University honours former student who foiled train terror attack
Release Date 11 December 2015
The University of Reading has awarded a Distinguished Fellowship to former student Chris Norman, for his bravery in foiling a suspected terror attack on a train in France four months ago.
The Distinguished Fellowship was presented at the University's annual winter graduation ceremony at its London Road campus - 37 years after Ugandan-born Mr Norman, now a management consultant, graduated with an MSc in Regional and Urban Planning Studies in 1978.
Mr Norman and three American passengers helped overpower and then subdue an attacker armed with an AK47 assault rifle, on a train travelling from Amsterdam to Paris and carrying more than 500 passengers on 21 August this year.
Grandfather Mr Norman, 62, helped tackle the suspected terrorist to the ground, held down his left hand, before tying the attacker's hands behind his back and holding him until security forces arrived.
Police later said the attacker, 25-year-old Ayoub El Khazzani, was armed with 270 rounds of ammunition and also had bottle of petrol.
At today's ceremony University of Reading Vice-Chancellor Sir David Bell told hundreds of graduates and guests that Mr Norman was "an exceptional man".
'The word 'hero' is sometimes used loosely but in his case it is utterly justified' -- Sir David Bell
Sir David said: "The word 'hero' is sometimes used loosely but in his case it is utterly justified. His immense bravery should be, and is, a great source of pride for all those that know him. As his university, we are proud to count ourselves in that group, humbled though we are in the face of such heroism."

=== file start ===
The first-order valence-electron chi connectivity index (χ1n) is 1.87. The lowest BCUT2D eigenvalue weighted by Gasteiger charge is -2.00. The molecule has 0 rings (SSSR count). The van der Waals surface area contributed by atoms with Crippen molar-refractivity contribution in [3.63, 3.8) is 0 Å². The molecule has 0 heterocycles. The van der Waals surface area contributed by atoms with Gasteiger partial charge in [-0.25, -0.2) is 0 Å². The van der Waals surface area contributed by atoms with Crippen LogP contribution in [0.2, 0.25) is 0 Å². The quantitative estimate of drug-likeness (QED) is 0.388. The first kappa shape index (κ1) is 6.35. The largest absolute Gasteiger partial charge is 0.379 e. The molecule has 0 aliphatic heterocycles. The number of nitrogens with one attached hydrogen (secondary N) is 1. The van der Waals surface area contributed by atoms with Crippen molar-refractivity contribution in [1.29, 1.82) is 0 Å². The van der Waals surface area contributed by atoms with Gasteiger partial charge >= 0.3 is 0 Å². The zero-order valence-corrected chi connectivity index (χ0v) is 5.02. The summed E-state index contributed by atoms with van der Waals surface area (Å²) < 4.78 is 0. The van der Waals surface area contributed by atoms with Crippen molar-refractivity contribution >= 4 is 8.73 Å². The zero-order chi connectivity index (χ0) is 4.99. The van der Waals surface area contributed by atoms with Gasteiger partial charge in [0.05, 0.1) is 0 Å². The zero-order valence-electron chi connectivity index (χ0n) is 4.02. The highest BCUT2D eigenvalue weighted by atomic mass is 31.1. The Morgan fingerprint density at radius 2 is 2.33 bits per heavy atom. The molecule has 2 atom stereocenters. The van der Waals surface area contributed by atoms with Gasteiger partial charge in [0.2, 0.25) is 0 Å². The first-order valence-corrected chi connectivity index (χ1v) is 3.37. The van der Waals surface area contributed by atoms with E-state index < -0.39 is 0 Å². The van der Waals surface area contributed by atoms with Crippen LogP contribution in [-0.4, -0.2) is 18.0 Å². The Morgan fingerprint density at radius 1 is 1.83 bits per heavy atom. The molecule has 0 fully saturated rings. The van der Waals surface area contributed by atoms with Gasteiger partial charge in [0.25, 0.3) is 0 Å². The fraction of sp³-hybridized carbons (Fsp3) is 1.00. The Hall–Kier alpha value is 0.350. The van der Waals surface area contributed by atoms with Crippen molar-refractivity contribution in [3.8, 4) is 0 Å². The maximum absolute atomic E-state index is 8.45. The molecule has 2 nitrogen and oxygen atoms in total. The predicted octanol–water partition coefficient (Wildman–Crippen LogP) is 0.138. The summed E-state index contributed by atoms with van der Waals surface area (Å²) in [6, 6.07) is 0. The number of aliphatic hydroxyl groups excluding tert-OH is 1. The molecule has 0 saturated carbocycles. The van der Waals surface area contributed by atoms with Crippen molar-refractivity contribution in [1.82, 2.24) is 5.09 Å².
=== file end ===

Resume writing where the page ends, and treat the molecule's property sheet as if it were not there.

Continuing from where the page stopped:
After receiving the award Mr Norman said: "I'm very honoured by the University having given me the award, and I was quite moved by the ceremony... (there was a) huge amount of applause. It was good to be back at the University and good to be back in the environment.
"I'm just another guy like anybody else. To be honest if I was in the same situation again right now I don't know whether I would act in the same way. What I am pleased about to a certain extent is perhaps our example can give people hope and make you think, OK, if you see a terrorist, maybe we all need to act."
Mr Norman, who is British but grew up in southern Africa, is an entrepreneur and business consultant and lives in Nimes, France. His actions also led French President Francois Hollande to appoint him a Knight of the Legion of Honour (Chevalier Legion d'Honneur), France's highest civilian award, earlier this year.